High Times is preparing to make major moves. The print and digital magazine that has been covering cannabis for more than 40 years recently signed an agreement with United Talent Agency, a global powerhouse that represents everyone from Will Farrell to Mariah Carey. 

“We’re moving into the world of entertainment in a big way,” says High Times head of content David Bienenstock. “Looking across the media landscape right now, it’s really obvious that the world is ready to hear a lot more … in-depth stories about cannabis, whether it’s comedy or hard-hitting news.” 

The partnership is a first for both High Times and UTA. Never has a major Hollywood talent agency teamed up with a business in the cannabis industry, even one as established as High Times. Similarly, the magazine will be making its first foray into entertainment programing thanks to UTA's vast worldwide network of talent. The deal will help High Times expand its empire to eventually include film, television, consumer products, games, brand sponsorship and more.

Bienenstock declined to reveal what the new and improved High Times will look like but says the partnership with UTA should provide more than a few clues in the coming months.

“They’re going to help us bring these bigger ideas to fruition and create the kind of content that is going to really appeal to a big and underserved audience,” he says.

David Bienenstock is head of content at High Times and author of How to Smoke Pot (Properly).; Credit: Courtesy of David Bienenstock

David Bienenstock is head of content at High Times and author of How to Smoke Pot (Properly).; Credit: Courtesy of David Bienenstock

High Times has been the preeminent source for stoner knowledge since its founding in 1974. What started out as a fringe magazine that covered counterculture eccentricities has grown into a one-stop shop for lobbyists, activists and connoisseurs. Its writers have been at the forefront of legalization efforts and covered the war on weed from an insider perspective. Now, with the national green rush coming to an apex, High Times sees an opportunity to bring its expertise to the mainstream while maintaining a certain kind of street cred.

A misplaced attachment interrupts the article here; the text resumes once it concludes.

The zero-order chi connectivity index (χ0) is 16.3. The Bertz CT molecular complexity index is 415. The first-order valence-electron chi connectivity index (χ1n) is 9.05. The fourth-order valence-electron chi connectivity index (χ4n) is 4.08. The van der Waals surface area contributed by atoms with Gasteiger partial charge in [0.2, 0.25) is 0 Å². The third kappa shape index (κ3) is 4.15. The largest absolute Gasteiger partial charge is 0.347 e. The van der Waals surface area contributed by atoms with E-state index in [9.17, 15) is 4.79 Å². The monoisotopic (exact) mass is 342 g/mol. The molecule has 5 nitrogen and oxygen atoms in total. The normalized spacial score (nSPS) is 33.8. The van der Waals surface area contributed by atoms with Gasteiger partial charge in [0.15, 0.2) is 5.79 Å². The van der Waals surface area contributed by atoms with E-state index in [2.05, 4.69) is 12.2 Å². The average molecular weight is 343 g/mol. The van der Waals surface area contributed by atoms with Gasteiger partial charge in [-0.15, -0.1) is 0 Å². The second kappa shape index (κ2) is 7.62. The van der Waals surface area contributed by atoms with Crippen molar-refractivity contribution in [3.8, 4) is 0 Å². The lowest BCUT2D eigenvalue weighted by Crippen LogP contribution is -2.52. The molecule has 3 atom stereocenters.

“High Times brings to the table our authenticity,  our experience, our long commitment to the subject, our unique perspective on it, our contacts in a world that is still, in many ways, underground,” Bienenstock says.

Thanks to High Times’ insider status, the company has unfettered access to a world still shy about exposing itself fully to the mainstream. And while outlets such as Vice and HBO are tapping into the nascent market with shows such as Weediquette and High Maintenance, Bienenstock says his brand enjoys a kind of trust and credibility not easily won by outsiders.

Of course, that isn’t going to stop Hollywood from making moves into marijuana programming. Keep an eye out for Kathy Bates starring in Netflix comedy Disjointed, Snoop Dogg making an appearance on MTV’s Mary + Jane and Margaret Cho in Amazon’s Highland.

NBC is debuting Buds in September, while John Malkovich will star in a new drama called Humboldt about a town of the same name thriving on, you guessed it, the weed trade.

“It’s time to push past a lot of the old stereotypes,” Bienenstock says. “It’s our job to evolve along with the culture, and I think the content that we’re planning to create is going to reflect that.”

As states across the country continue to legalize pot for both medicinal and recreational purposes, the cannabis industry is projected to grow exponentially over the next several years. Billions of dollars will be flowing into the private sector, and High Times has a rather personal stake in this transition. The last thing Bienenstock wants to see is Wall Street taking over weed. 

He wrote on the subject extensively in his book How to Smoke Pot (Properly). It’s a look at the post-prohibition world where big business is suddenly interested in the marijuana market. What was once reserved for hippies and rebels is suddenly financially viable for anyone looking to make a buck. And that includes tycoons and moguls.

“The bigger theme is how to maintain everything we love about this culture — the solidarity of it, the values of it, the resistance to oppression and the joys and the friends of this community,” he says.

It's a question that haunts Bienenstock, who has been covering cannabis for 15 years. For much of that time, he worked as a writer and editor for High Times, but he left after 10 years with the magazine to freelance and finish his book. During that time, he watched national attitudes shift. Many of the hard-fought battles within the cannabis community became state ballot initiatives. But with greater power comes greater responsibility, and that point is not lost on the new editorial head of High Times, who returned to the publication last month. 

“The question now is, how do we keep pushing things forward, not just with legalization but with creating a more inclusive society that recognizes [prohibition] is a terrible mistake and that we don’t keep making the same mistake again and again in a different way? Marijuana is really a metaphor for our liberties and the ability to live life the way we want it,” Bienenstock says.

UTA declined to comment for this story.

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